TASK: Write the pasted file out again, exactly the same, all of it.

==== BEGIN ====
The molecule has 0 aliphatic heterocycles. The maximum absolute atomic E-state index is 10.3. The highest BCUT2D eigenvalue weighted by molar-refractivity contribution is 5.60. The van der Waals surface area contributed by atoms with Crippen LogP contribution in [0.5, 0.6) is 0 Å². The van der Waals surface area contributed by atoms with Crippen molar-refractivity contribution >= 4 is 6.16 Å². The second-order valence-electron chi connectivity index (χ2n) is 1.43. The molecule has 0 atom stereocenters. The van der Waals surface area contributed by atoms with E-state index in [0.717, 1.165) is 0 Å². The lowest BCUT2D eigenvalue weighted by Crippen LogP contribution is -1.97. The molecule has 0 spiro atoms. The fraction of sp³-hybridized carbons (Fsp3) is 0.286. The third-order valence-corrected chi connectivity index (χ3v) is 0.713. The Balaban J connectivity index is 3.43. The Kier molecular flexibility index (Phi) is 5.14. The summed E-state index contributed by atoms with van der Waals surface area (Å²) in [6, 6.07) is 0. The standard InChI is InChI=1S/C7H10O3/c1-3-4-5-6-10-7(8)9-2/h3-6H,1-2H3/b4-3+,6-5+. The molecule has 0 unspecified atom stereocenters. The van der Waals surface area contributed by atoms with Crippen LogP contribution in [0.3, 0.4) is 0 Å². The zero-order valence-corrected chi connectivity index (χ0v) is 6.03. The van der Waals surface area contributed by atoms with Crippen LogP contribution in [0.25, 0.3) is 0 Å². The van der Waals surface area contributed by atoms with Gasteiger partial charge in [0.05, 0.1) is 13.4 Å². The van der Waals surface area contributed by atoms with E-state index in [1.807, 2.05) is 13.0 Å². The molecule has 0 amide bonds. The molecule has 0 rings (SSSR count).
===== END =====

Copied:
The molecule has 0 aliphatic heterocycles. The maximum absolute atomic E-state index is 10.3. The highest BCUT2D eigenvalue weighted by molar-refractivity contribution is 5.60. The van der Waals surface area contributed by atoms with Crippen LogP contribution in [0.5, 0.6) is 0 Å². The van der Waals surface area contributed by atoms with Crippen molar-refractivity contribution >= 4 is 6.16 Å². The second-order valence-electron chi connectivity index (χ2n) is 1.43. The molecule has 0 atom stereocenters. The van der Waals surface area contributed by atoms with E-state index in [0.717, 1.165) is 0 Å². The lowest BCUT2D eigenvalue weighted by Crippen LogP contribution is -1.97. The molecule has 0 spiro atoms. The fraction of sp³-hybridized carbons (Fsp3) is 0.286. The third-order valence-corrected chi connectivity index (χ3v) is 0.713. The Balaban J connectivity index is 3.43. The Kier molecular flexibility index (Phi) is 5.14. The summed E-state index contributed by atoms with van der Waals surface area (Å²) in [6, 6.07) is 0. The standard InChI is InChI=1S/C7H10O3/c1-3-4-5-6-10-7(8)9-2/h3-6H,1-2H3/b4-3+,6-5+. The molecule has 0 unspecified atom stereocenters. The van der Waals surface area contributed by atoms with Crippen LogP contribution in [0.3, 0.4) is 0 Å². The zero-order valence-corrected chi connectivity index (χ0v) is 6.03. The van der Waals surface area contributed by atoms with Crippen LogP contribution in [0.25, 0.3) is 0 Å². The van der Waals surface area contributed by atoms with Gasteiger partial charge in [0.05, 0.1) is 13.4 Å². The van der Waals surface area contributed by atoms with E-state index in [1.807, 2.05) is 13.0 Å². The molecule has 0 amide bonds. The molecule has 0 rings (SSSR count).